REVIEW: The problem with ‘The Woman King’

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By Carlos Ayala 

Sony’s newest film, “The Woman King”, directed by Gina Prince-Bythewood has hit theaters across the nation, and already many people are divided on this movie, and for good reason.

This movie is marketed as a “based on true events” film, but as usual with Hollywood, that means the studio took some liberties on how historically accurate the film actually is. In this case, the film essentially rewrites history in order to make a better narrative.

The movie surrounds and takes place within the Dahomey Kingdom in West Africa. The issue of this movie is the portrayal of the protagonists and heroes, as it is not historically accurate. This kingdom was infamous for its massive contribution to the Atlantic Slave Trade. 

By the end of the movie, which takes place in 1823, King Gezo (John Boyega) declares that the kingdom will no longer participate in the act of selling slaves. The real-life King Gezo did not stop selling slaves until January of 1852. He only stopped once the British led a naval blockade to force them to stop selling slaves.

Although the movie does twist the actual events that happened, the movie does still give an effort to recognize Dahomey’s contribution to the slave trade. Moving past the historical inaccuracy, the movie is actually quite good. It has many strong points that most movies nowadays don’t bother trying. The writing is good as the movie does take itself and its story seriously.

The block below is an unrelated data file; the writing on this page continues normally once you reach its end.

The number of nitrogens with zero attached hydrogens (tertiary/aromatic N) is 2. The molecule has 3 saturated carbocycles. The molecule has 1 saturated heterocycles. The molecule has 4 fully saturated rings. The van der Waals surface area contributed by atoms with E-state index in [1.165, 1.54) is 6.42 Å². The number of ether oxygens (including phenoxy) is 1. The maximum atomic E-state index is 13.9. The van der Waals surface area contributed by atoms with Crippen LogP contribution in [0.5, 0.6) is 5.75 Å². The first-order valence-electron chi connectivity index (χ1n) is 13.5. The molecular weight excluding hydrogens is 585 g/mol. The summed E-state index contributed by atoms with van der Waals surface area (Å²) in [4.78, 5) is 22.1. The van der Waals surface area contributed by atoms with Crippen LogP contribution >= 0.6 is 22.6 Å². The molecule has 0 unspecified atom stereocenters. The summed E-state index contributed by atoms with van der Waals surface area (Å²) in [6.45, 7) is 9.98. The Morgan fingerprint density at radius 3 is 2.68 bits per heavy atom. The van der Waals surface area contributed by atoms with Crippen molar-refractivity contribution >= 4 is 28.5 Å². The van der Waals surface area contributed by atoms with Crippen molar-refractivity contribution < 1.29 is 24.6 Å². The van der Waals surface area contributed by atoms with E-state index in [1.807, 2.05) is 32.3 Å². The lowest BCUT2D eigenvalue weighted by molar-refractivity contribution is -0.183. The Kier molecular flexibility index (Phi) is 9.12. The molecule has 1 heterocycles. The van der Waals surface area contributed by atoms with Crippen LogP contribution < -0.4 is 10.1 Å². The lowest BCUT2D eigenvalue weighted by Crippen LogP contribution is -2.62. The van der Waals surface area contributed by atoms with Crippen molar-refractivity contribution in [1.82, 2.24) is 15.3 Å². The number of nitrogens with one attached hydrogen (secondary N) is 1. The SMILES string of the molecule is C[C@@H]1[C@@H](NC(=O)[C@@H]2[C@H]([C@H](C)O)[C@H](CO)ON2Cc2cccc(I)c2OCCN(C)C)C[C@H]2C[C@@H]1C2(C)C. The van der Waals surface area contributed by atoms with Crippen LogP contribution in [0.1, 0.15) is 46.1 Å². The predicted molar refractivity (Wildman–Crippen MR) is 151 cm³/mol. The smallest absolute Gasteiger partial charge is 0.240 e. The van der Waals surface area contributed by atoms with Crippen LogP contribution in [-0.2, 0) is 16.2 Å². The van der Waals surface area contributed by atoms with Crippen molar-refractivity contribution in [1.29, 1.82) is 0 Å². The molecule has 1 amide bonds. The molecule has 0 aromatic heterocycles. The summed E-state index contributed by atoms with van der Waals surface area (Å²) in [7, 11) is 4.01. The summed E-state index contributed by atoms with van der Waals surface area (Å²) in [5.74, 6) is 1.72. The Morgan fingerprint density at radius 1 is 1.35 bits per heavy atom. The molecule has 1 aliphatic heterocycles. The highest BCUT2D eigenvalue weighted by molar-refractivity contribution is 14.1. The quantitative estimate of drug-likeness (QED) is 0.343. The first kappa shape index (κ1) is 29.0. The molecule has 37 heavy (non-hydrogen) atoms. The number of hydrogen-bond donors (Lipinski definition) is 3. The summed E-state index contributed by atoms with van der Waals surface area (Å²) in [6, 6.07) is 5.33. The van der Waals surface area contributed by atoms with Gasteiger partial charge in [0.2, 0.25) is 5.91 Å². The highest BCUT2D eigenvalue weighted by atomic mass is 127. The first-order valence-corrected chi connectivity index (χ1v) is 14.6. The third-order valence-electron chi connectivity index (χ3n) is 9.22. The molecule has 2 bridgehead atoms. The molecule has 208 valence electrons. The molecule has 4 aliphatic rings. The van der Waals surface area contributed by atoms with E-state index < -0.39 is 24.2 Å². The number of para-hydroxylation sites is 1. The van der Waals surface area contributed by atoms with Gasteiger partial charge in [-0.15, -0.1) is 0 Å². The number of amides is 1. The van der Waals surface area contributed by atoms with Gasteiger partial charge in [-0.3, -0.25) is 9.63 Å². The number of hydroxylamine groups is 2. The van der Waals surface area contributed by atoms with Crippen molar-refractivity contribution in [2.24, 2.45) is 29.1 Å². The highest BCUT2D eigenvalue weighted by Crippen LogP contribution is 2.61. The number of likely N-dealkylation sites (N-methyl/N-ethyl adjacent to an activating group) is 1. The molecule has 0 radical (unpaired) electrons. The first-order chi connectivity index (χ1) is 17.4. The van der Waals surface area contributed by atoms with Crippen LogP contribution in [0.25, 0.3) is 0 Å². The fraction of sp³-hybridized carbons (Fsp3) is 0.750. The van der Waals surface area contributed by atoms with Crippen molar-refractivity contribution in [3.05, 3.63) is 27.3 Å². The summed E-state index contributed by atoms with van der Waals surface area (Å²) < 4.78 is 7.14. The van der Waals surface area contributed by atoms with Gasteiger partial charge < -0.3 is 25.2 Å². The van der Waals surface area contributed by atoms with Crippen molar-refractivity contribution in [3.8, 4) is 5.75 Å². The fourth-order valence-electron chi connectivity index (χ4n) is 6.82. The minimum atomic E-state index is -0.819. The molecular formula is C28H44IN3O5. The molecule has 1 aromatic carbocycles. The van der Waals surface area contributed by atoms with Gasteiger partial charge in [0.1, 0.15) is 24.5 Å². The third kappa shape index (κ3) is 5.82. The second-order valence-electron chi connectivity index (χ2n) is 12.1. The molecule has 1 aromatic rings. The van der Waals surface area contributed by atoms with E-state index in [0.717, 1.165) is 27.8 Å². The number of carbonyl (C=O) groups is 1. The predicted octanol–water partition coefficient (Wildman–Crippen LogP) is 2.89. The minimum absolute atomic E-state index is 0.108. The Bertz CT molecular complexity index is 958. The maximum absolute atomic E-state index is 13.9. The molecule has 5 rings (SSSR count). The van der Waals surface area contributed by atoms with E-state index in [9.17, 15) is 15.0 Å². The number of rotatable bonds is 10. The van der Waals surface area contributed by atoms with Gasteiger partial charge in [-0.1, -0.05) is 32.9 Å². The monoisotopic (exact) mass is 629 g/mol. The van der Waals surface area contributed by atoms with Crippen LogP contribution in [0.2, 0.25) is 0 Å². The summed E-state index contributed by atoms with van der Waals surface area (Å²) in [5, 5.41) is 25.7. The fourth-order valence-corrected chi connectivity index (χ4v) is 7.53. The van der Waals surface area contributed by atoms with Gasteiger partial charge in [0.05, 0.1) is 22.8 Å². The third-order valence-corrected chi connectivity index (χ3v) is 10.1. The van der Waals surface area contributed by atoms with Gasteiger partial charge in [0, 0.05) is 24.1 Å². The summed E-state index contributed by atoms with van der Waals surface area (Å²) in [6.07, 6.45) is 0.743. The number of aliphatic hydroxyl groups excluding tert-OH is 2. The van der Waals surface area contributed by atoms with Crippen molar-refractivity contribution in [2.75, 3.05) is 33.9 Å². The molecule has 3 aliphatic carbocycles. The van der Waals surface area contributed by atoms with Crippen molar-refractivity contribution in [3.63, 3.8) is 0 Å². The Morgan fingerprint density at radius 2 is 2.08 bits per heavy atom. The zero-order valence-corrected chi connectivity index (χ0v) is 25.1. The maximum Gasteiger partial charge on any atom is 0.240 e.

The costumes within the movie were gorgeous. The Cinematography also excels, taking advantage of the movie’s setting in Africa. They show off some of the beautiful natural scenery.  The action and fight scenes are also engaging, as any time they appear, there are high stakes and tension. Every time someone gets stabbed or punched, you feel how much it hurts. 

The performances are great, as the cast is clearly trying their best to give this movie an authentic feel. However, the weakest part of the movie is the lack of character development. Besides Nanisca (Viola Davis) and Nawi (Thuso Mbedu), most of the characters are not fleshed out beyond their use in the story. Besides those minor complaints, the film itself is made very well.

This is a shame because we need more movies that push Black women into the spotlight. We need more movies that take place in Africa to teach and learn about the African history that is very often neglected. While this movie may have its problems of not telling a true story, it does at the very least portray a part of history that is often forgotten.

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